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This One Graph Shows Why Young Aussies Are Struggling To Find Full-Time Work

"This is the hungriest we have ever been for full-time work and the hardest it has ever been to get a full-time job."

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Bad news, millennials. Full-time jobs that used to be created each month for you are now being given to men in their 40s and 50s.

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Young people want full-time work but the evidence says the jobs simply aren't available, a new workplace report on youth employment has found.

Workplace trends show the new jobs that used to be created each month for young people are now being given to older men.

New full-time jobs for young people are declining at an average of 1,900 per month and have been since 2010, with only 1,100 new part-time jobs created each month in their place.

Great Expectations / Conrad Liveris

Workplace expert and report author Conrad Liveris told BuzzFeed News that young people and women are losing out on full-time jobs to older men.

"Full-time job creation is down 60% since 2010 when compared to [2000-2009], which is hitting young people hardest," Liveris said.

"Yet there are small gains in full-time jobs in the wider economy – young people and women aren't accessing them, so only older men can access them."

Liveris says the data from the Australian Bureau of Statistics shows jobs normally earmarked for young people are going to men in their 40s and 50s.

"This might be out of pity, as men in their 40s and 50s are expected to be breadwinners, so employers could be trying to support them so as to keep their families stable," Liveris said.

Each month more than 2,500 extra young people become underemployed, meaning they have a job but want to work more hours.

Great Expectations / Conrad Liveris

The underemployment rate for under 25s is 18%, the highest it's been in 40 years.

A third of people aged 15 to 24 who have a job aren't working enough hours to live on.

"Young people are starting their careers with transient jobs," Liveris said. "They are unlikely to work full-time for a substantial part of their career, and the trend is getting harder to turn around."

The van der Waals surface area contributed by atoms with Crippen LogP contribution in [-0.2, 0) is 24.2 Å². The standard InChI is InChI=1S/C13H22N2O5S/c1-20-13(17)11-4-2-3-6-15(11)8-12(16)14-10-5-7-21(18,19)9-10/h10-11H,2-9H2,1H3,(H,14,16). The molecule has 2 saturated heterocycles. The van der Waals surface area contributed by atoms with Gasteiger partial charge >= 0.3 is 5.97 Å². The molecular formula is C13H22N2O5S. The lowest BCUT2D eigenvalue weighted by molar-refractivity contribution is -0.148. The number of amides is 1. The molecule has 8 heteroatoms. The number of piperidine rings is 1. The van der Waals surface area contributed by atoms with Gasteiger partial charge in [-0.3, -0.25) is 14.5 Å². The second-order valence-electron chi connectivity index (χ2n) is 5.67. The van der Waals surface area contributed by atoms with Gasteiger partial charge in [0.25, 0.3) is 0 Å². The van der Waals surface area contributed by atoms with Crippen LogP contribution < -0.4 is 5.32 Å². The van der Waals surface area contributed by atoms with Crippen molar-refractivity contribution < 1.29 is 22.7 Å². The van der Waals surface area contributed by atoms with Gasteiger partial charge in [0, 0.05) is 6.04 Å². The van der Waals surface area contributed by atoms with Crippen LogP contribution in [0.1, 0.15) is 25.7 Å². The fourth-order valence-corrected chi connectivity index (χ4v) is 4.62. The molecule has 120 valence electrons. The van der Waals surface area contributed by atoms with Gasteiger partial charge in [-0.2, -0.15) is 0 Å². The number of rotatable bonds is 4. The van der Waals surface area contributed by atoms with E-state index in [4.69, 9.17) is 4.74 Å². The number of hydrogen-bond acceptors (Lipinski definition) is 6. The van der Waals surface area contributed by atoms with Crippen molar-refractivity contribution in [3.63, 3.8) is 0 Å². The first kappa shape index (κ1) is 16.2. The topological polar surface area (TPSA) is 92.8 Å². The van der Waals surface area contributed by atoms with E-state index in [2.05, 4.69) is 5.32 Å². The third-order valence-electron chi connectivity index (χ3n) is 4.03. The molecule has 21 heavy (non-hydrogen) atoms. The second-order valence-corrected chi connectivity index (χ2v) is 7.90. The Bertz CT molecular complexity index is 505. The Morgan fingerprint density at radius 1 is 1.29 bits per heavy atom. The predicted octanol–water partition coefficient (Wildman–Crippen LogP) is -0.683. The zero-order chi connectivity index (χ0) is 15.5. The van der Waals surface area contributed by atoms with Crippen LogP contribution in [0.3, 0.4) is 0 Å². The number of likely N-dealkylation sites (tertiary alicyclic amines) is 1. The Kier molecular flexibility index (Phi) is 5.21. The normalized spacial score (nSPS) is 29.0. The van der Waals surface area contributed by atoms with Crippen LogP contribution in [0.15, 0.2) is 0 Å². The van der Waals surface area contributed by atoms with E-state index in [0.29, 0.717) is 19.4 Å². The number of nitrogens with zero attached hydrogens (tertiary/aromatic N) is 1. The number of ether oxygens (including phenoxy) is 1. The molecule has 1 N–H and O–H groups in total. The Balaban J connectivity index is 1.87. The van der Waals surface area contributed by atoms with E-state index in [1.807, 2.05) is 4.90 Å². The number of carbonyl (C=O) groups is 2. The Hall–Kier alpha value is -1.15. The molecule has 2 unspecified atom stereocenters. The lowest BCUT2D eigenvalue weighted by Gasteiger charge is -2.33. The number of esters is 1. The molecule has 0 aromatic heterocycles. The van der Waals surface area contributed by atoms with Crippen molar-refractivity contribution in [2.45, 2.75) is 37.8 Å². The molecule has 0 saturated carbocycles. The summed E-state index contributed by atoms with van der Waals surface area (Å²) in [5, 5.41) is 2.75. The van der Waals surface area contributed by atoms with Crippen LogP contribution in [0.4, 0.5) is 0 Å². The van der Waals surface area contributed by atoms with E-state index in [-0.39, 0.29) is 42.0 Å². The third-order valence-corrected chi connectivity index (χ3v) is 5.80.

This means if you're under 34 you're probably going to spend chunks of your career unable to find full-time work, instead working in casual or part time employment.

Fifty-seven percent of young workers (15-24) are in casual jobs.

Last month a report by community group the Brotherhood of St Laurence found almost a third of young Aussies (more than 650,000) looking for work are unemployed or underemployed.

1,200 people per month aged 25-34 become underemployed. And for every man that is underemployed, there are more than four women in the same boat.

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Women aged 25 to 34 are twice as likely to be unemployed than men of the same age and every month an extra 900 women want more work.

"This is the hungriest we have ever been for full-time work and the hardest it has ever been to get a full-time job," Liveris said.

"We still want full-time work, and we think we can get it. The evidence tells us otherwise."

Labor's employment spokesperson Brendan O'Connor told BuzzFeed News the government needs to step in and support young unemployed people.

“Growing underemployment, particularly for young Australians, is not good for the country and is a damning indictment on Malcolm Turnbull’s lack of leadership and policies," O'Connor said.

“What is the Turnbull government’s response? To support a pay cut of up to $77 a week for up to 700,000 workers – many of whom are young people – by cutting penalty rates.

“Under Malcolm Turnbull young people will be working more hours for less money – they must be stoked about that.”

You can read the full workplace report here:

Alice Workman is a political reporter for BuzzFeed News and is based in Canberra.

Contact Alice Workman at

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